As I like to say, “IBM i runs the world.” The major industries such as Financials, Manufacturing, Distribution, Trucking, Healthcare, and Insurance all run their core business functions on IBM i. They do this because it is the most reliable, available, and secure platform. If all the IBM i data disappeared, I’m not sure what would happen. I know it wouldn’t be good.
#1 Data Protection
Data is your company’s most critical asset, and protecting your data should be on the top of your list. Ransomware attacks continue to rise worldwide, making data protection the most crucial area companies should focus on today. Companies spend lots of money to ensure their IBM i systems are reliable and available, but sometimes they neglect the security because they believe it’s secure out of the box. A false sense of security has been the cause of successful ransomware attacks on IBM i.
Compromised credentials continue to be a leading cause of data breaches, followed by misconfigured software settings and third-party software vulnerabilities. When Steve Pitcher does a penetration test, he looks for users with default passwords. That is often the foot in the door he needs to be able to exploit the vulnerability of a system. If compromised credentials are part of the problem, then this is where we need a solution.
What is Multi-Factor Authentication (MFA)
Multi-Factor Authentication (MFA) can help prevent bad actors from accessing your sensitive data even if they can compromise the credentials of one of your IBM i users. MFA isn’t a new concept. We’ve all logged into an application and have had to enter a code we receive in our email or cell phones. In some cases, you may even have a physical token you need to use to access data. While we see companies have adopted MFA for some of their environments, many have not implemented it on IBM i.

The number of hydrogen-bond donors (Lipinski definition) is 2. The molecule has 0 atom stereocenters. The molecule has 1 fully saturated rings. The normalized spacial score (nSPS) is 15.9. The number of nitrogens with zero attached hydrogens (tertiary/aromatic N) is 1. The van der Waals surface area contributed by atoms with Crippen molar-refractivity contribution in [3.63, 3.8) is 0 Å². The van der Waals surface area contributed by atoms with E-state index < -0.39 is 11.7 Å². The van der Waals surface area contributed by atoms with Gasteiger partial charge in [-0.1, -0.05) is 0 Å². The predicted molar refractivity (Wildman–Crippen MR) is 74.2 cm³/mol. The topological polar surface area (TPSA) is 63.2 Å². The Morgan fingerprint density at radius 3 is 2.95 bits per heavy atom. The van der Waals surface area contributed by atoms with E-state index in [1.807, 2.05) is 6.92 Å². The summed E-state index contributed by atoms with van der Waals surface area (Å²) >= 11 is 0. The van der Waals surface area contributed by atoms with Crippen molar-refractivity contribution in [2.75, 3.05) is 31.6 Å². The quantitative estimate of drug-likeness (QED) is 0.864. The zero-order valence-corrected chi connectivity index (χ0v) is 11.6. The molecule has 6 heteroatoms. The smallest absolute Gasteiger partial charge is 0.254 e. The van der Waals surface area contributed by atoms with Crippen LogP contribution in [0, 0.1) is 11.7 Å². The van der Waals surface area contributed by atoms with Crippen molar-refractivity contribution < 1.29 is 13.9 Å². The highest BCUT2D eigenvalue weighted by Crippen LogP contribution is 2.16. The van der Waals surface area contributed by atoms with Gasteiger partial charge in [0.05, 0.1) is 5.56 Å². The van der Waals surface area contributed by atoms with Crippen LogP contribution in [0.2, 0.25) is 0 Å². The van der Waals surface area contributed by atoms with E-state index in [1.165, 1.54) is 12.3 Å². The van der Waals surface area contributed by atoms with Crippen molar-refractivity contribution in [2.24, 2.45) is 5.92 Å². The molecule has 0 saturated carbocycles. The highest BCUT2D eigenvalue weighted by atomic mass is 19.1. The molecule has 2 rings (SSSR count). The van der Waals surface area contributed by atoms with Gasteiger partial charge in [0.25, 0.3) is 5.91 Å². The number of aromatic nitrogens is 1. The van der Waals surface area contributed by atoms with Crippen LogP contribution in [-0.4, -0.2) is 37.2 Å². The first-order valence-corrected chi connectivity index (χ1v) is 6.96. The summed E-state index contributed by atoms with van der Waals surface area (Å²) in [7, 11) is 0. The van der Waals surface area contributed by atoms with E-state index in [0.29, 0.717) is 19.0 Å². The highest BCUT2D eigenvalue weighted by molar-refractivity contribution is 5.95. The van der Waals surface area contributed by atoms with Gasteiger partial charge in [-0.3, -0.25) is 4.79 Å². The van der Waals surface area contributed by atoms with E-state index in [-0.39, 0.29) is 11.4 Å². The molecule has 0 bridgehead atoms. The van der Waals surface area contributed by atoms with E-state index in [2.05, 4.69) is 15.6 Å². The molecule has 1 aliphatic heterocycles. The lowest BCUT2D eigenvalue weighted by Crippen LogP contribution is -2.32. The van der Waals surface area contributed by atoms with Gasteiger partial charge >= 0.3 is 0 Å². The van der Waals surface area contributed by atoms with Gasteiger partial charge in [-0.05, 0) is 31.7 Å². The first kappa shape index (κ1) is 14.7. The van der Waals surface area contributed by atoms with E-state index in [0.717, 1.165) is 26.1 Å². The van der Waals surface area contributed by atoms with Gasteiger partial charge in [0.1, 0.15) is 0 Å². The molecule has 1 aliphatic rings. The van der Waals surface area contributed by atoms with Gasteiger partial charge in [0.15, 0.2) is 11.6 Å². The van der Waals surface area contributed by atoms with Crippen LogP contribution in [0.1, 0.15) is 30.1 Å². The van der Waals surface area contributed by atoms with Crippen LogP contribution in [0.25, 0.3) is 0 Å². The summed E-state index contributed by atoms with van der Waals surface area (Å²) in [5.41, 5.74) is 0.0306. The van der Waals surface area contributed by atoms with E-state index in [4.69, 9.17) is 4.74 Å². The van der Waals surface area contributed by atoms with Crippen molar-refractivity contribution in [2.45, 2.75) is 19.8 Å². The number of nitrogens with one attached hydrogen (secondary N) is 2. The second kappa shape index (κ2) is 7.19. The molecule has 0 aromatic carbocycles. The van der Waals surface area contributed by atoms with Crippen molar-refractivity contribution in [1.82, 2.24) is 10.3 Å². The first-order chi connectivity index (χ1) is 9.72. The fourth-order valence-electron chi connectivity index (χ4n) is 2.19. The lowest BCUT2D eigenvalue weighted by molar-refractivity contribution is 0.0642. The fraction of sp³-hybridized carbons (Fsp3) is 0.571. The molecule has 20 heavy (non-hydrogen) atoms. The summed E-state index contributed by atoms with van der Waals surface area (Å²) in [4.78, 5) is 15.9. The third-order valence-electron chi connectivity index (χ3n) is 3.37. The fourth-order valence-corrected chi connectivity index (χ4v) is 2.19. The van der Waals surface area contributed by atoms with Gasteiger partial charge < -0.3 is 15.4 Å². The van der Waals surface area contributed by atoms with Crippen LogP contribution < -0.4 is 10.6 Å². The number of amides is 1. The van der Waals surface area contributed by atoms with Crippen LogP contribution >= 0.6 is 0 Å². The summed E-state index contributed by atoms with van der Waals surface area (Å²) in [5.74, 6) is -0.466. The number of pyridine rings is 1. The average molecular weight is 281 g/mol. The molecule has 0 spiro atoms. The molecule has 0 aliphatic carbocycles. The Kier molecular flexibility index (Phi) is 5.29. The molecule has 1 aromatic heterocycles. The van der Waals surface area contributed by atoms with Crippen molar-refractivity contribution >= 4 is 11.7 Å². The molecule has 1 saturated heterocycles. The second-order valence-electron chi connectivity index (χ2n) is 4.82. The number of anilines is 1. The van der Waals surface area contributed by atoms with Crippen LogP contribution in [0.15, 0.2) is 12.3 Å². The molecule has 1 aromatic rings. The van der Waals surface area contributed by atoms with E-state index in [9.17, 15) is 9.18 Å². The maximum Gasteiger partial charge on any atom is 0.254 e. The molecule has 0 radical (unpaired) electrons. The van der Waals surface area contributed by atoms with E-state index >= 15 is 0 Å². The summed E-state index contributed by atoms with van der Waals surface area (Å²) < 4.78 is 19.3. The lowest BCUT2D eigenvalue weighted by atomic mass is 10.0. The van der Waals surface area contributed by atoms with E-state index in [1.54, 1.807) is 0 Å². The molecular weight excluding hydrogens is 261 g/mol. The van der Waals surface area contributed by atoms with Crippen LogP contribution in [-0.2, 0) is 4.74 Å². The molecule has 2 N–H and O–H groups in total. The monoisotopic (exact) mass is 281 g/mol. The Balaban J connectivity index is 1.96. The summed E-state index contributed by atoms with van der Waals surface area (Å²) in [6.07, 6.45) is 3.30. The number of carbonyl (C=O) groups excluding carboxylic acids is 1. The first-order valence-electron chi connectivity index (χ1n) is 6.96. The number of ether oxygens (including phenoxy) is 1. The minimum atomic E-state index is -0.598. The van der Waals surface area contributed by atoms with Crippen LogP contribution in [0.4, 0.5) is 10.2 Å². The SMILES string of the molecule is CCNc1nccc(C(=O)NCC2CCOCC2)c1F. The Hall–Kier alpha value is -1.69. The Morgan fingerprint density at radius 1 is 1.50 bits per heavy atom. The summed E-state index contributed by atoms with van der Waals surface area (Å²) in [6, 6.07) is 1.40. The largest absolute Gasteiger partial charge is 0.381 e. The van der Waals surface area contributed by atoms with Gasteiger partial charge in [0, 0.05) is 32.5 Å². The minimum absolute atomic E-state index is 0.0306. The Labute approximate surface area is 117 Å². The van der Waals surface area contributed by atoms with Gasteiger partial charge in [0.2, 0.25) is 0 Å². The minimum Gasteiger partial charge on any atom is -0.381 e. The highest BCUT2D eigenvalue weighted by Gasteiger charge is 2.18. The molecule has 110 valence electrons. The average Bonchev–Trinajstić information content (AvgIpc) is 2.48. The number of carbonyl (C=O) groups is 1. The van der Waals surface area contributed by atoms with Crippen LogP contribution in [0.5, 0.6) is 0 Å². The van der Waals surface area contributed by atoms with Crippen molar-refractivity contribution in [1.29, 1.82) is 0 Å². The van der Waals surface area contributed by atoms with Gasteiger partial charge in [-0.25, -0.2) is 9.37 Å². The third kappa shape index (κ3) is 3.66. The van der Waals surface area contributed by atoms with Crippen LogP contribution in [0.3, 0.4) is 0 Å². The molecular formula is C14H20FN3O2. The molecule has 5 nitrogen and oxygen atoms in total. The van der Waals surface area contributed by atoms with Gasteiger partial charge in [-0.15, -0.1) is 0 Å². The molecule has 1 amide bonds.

The basic premise of MFA is that you sign on with something you know, have, or are. Your password and user ID is typically the thing you know. It’s also the easiest thing for someone else to know. Something you have is typically your email or your phone. The assumption is that someone else doesn’t have access to your password, email, or phone. Something you are refers to biometrics, such as your fingerprint or facial recognition. This added layer of protection is meant to stop someone …